October 05, 2021
Cautious, Exciting, & Complex: The Color Yellow
When you think of the color yellow, what comes to mind? The sun, perhaps, maybe even daffodils? Most of us have come to associate yellow with positivity, joy, and energy. This makes a good deal of sense, given the hue’s bright dynamism. You may be surprised, then, to learn that the shade takes on diverse meanings from culture to culture. Joy is far from its only association. Historically speaking, yellow may be the most
contradictory color out there.
Photo courtesy of Unsplash/Chris Barbalis
Yellow ochre is the oldest pigment we have and is present in artwork dating back to ancient Egypt. It’s even included in the 17,000- year-old cave drawings of Lascaux, France. Many of these pieces feature yellow as the color of the sun god, making the shade one of happiness and optimism. Contrarily, religious paintings of the Christian faith claimed yellow as Judas Iscariot’s hue. From this affiliation, in Christianity, yellow became the color of deceit and cowardice. This is a possible origin of the American phrase, “yellow belly”.
Photo courtesy of Pinterest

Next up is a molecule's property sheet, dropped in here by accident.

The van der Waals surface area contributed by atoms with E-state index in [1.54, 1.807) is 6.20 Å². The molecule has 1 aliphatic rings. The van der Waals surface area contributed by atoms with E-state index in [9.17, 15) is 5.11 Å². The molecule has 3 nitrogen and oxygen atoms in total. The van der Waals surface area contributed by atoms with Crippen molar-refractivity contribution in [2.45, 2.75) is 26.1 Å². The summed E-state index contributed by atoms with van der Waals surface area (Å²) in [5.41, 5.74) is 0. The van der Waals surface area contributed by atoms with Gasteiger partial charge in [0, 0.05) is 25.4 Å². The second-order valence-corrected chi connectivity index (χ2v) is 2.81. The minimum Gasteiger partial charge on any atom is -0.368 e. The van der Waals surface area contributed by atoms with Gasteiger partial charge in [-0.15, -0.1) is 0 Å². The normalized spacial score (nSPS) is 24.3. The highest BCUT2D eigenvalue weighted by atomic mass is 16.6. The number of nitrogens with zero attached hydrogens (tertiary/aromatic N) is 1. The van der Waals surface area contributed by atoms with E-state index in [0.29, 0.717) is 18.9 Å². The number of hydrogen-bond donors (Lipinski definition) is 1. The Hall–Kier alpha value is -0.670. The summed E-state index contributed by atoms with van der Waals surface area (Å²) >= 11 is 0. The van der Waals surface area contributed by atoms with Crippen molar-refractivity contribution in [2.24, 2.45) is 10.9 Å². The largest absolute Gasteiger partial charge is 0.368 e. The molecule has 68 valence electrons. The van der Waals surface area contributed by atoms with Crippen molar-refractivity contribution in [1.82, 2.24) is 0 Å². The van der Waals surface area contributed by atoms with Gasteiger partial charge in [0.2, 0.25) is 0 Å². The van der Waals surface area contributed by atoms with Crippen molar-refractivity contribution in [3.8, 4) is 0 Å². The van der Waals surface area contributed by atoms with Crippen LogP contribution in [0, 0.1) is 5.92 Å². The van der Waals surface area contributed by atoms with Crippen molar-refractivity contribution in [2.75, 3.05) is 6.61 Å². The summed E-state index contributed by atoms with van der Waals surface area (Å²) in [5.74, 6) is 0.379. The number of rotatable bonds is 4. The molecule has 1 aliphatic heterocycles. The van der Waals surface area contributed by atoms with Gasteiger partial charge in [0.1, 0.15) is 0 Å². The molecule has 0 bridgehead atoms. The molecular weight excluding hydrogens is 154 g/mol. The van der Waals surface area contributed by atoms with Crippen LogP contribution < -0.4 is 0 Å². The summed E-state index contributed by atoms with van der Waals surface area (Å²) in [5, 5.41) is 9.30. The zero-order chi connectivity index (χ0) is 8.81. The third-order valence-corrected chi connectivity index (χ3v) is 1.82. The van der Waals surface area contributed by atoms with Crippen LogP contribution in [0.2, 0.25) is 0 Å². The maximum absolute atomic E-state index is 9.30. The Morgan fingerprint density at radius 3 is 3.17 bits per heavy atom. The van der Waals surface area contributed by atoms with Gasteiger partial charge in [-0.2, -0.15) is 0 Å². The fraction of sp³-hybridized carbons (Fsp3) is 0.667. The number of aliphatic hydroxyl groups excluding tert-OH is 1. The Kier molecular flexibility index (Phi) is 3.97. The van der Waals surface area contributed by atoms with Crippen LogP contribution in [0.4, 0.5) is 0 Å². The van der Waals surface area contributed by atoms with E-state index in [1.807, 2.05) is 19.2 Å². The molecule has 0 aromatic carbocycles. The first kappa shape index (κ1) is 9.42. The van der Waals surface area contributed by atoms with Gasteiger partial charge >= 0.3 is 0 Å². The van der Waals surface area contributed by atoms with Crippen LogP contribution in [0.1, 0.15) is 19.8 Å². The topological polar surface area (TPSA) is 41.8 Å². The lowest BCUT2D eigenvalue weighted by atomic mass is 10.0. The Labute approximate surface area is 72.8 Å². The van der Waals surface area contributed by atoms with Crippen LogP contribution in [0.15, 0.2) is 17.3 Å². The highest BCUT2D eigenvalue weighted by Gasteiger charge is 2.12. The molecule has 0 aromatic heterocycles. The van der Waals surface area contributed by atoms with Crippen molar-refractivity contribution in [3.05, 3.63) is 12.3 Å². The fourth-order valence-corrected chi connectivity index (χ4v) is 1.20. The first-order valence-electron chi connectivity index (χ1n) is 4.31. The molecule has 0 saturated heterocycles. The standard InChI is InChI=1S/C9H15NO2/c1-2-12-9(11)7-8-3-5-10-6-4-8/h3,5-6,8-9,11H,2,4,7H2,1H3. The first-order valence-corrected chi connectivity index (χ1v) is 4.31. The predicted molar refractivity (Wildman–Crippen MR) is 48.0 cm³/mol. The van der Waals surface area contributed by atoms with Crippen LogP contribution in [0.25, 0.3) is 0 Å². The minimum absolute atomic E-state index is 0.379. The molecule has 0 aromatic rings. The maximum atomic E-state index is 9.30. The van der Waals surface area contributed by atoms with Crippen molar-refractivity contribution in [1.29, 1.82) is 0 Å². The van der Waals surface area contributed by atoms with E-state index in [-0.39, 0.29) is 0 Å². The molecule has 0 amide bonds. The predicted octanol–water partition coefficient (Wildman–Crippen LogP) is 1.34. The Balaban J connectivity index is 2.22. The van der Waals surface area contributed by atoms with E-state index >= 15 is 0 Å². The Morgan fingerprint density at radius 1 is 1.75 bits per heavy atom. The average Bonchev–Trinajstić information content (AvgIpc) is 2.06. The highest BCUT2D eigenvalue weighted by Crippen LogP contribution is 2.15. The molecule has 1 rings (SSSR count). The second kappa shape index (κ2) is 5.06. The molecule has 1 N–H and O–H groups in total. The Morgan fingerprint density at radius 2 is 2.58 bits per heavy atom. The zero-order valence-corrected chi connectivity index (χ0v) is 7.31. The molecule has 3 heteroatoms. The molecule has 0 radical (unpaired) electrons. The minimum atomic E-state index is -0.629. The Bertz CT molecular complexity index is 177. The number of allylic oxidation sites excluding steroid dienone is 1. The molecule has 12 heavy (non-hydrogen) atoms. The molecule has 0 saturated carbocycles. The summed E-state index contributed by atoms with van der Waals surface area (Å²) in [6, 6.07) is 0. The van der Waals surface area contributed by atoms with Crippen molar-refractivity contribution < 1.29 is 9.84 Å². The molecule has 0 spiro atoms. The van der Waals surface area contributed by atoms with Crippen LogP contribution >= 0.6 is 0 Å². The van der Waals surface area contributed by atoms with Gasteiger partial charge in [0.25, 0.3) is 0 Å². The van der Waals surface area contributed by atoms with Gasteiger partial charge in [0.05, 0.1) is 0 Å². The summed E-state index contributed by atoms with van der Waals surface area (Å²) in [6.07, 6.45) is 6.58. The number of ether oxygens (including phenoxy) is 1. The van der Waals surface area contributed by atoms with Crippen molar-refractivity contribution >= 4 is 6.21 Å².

Bright yellows are highly visible and intense, making them perfect for cautionary signs. The yellows of road markings and school buses are painted that way for a reason. The yellow card in sports, warning a player of one last chance before expulsion, also represents discretion. For the human eye, too much bright yellow can be difficult to process and visually fatiguing.
Photo courtesy of Unsplash/Mona Eendra
At the same time, yellow, the color of sunlight, lemon, corn, flowers, and honey, is undeniably jubilant. The first emojis were created using the yellow smiley face we all know so well; that symbol was first created in 1967, during the “summer of love.” In China, yellow is an overwhelmingly positive hue, signifying harmony and wisdom.
Image courtesy of Alexander Girard Estate
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